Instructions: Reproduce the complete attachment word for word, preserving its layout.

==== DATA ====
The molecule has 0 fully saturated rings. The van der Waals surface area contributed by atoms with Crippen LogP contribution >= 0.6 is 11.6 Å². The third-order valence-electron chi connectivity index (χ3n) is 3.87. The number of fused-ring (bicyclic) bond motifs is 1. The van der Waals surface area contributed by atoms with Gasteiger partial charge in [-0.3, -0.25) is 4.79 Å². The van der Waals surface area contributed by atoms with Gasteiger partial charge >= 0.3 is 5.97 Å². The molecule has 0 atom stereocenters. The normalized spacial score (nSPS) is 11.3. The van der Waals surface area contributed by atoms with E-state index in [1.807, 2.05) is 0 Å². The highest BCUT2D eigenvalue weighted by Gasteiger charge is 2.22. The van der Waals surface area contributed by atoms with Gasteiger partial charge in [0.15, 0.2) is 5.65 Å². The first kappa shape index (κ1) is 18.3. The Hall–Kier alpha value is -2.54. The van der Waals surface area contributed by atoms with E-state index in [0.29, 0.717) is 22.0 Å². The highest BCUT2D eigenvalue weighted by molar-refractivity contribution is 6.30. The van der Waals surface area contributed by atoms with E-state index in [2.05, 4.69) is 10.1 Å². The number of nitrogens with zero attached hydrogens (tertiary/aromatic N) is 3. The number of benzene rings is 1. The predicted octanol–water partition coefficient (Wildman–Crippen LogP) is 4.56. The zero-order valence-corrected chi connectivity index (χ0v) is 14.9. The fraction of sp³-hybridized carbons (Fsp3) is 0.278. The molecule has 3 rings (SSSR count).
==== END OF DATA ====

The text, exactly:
The molecule has 0 fully saturated rings. The van der Waals surface area contributed by atoms with Crippen LogP contribution >= 0.6 is 11.6 Å². The third-order valence-electron chi connectivity index (χ3n) is 3.87. The number of fused-ring (bicyclic) bond motifs is 1. The van der Waals surface area contributed by atoms with Gasteiger partial charge in [-0.3, -0.25) is 4.79 Å². The van der Waals surface area contributed by atoms with Gasteiger partial charge >= 0.3 is 5.97 Å². The molecule has 0 atom stereocenters. The normalized spacial score (nSPS) is 11.3. The van der Waals surface area contributed by atoms with E-state index in [1.807, 2.05) is 0 Å². The highest BCUT2D eigenvalue weighted by Gasteiger charge is 2.22. The van der Waals surface area contributed by atoms with Gasteiger partial charge in [0.15, 0.2) is 5.65 Å². The first kappa shape index (κ1) is 18.3. The Hall–Kier alpha value is -2.54. The van der Waals surface area contributed by atoms with E-state index in [0.29, 0.717) is 22.0 Å². The highest BCUT2D eigenvalue weighted by molar-refractivity contribution is 6.30. The van der Waals surface area contributed by atoms with E-state index in [2.05, 4.69) is 10.1 Å². The number of nitrogens with zero attached hydrogens (tertiary/aromatic N) is 3. The number of benzene rings is 1. The predicted octanol–water partition coefficient (Wildman–Crippen LogP) is 4.56. The zero-order valence-corrected chi connectivity index (χ0v) is 14.9. The fraction of sp³-hybridized carbons (Fsp3) is 0.278. The molecule has 3 rings (SSSR count).